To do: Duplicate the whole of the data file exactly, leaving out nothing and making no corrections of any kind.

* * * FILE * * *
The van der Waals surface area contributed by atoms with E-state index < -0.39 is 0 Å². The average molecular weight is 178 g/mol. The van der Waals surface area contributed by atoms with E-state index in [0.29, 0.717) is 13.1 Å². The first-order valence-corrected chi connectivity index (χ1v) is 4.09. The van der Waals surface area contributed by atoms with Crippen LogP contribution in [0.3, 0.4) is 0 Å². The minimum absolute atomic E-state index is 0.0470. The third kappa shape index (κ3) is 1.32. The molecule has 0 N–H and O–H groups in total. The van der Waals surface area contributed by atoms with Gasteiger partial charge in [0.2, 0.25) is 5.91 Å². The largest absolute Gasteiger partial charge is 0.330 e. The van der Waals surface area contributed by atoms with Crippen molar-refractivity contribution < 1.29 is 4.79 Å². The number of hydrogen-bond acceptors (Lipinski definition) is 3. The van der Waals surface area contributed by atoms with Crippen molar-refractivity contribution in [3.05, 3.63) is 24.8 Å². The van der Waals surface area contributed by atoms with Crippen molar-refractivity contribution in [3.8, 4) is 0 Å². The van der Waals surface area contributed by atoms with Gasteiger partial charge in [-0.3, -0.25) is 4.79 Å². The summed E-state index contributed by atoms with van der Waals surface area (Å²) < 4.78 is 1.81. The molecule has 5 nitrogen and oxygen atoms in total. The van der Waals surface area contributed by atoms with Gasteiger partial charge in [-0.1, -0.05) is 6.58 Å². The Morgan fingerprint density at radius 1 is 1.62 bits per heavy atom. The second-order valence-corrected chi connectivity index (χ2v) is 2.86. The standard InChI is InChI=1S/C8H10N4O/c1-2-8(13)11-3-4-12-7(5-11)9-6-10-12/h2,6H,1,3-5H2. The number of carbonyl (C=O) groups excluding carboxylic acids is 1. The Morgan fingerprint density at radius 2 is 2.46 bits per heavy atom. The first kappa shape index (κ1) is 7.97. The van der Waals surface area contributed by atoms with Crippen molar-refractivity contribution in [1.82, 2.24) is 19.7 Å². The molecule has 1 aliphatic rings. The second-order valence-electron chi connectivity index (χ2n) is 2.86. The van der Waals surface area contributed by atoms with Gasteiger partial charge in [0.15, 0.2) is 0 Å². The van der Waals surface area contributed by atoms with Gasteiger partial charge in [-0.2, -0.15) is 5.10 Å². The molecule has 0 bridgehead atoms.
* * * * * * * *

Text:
The van der Waals surface area contributed by atoms with E-state index < -0.39 is 0 Å². The average molecular weight is 178 g/mol. The van der Waals surface area contributed by atoms with E-state index in [0.29, 0.717) is 13.1 Å². The first-order valence-corrected chi connectivity index (χ1v) is 4.09. The van der Waals surface area contributed by atoms with Crippen LogP contribution in [0.3, 0.4) is 0 Å². The minimum absolute atomic E-state index is 0.0470. The third kappa shape index (κ3) is 1.32. The molecule has 0 N–H and O–H groups in total. The van der Waals surface area contributed by atoms with Gasteiger partial charge in [0.2, 0.25) is 5.91 Å². The largest absolute Gasteiger partial charge is 0.330 e. The van der Waals surface area contributed by atoms with Crippen molar-refractivity contribution < 1.29 is 4.79 Å². The number of hydrogen-bond acceptors (Lipinski definition) is 3. The van der Waals surface area contributed by atoms with Crippen molar-refractivity contribution in [3.05, 3.63) is 24.8 Å². The van der Waals surface area contributed by atoms with Crippen molar-refractivity contribution in [3.8, 4) is 0 Å². The van der Waals surface area contributed by atoms with Gasteiger partial charge in [-0.3, -0.25) is 4.79 Å². The summed E-state index contributed by atoms with van der Waals surface area (Å²) < 4.78 is 1.81. The molecule has 5 nitrogen and oxygen atoms in total. The van der Waals surface area contributed by atoms with Gasteiger partial charge in [-0.1, -0.05) is 6.58 Å². The Morgan fingerprint density at radius 1 is 1.62 bits per heavy atom. The second-order valence-corrected chi connectivity index (χ2v) is 2.86. The standard InChI is InChI=1S/C8H10N4O/c1-2-8(13)11-3-4-12-7(5-11)9-6-10-12/h2,6H,1,3-5H2. The number of carbonyl (C=O) groups excluding carboxylic acids is 1. The Morgan fingerprint density at radius 2 is 2.46 bits per heavy atom. The first kappa shape index (κ1) is 7.97. The van der Waals surface area contributed by atoms with Crippen molar-refractivity contribution in [1.82, 2.24) is 19.7 Å². The molecule has 1 aliphatic rings. The second-order valence-electron chi connectivity index (χ2n) is 2.86. The van der Waals surface area contributed by atoms with Gasteiger partial charge in [0.15, 0.2) is 0 Å². The van der Waals surface area contributed by atoms with Gasteiger partial charge in [-0.2, -0.15) is 5.10 Å². The molecule has 0 bridgehead atoms.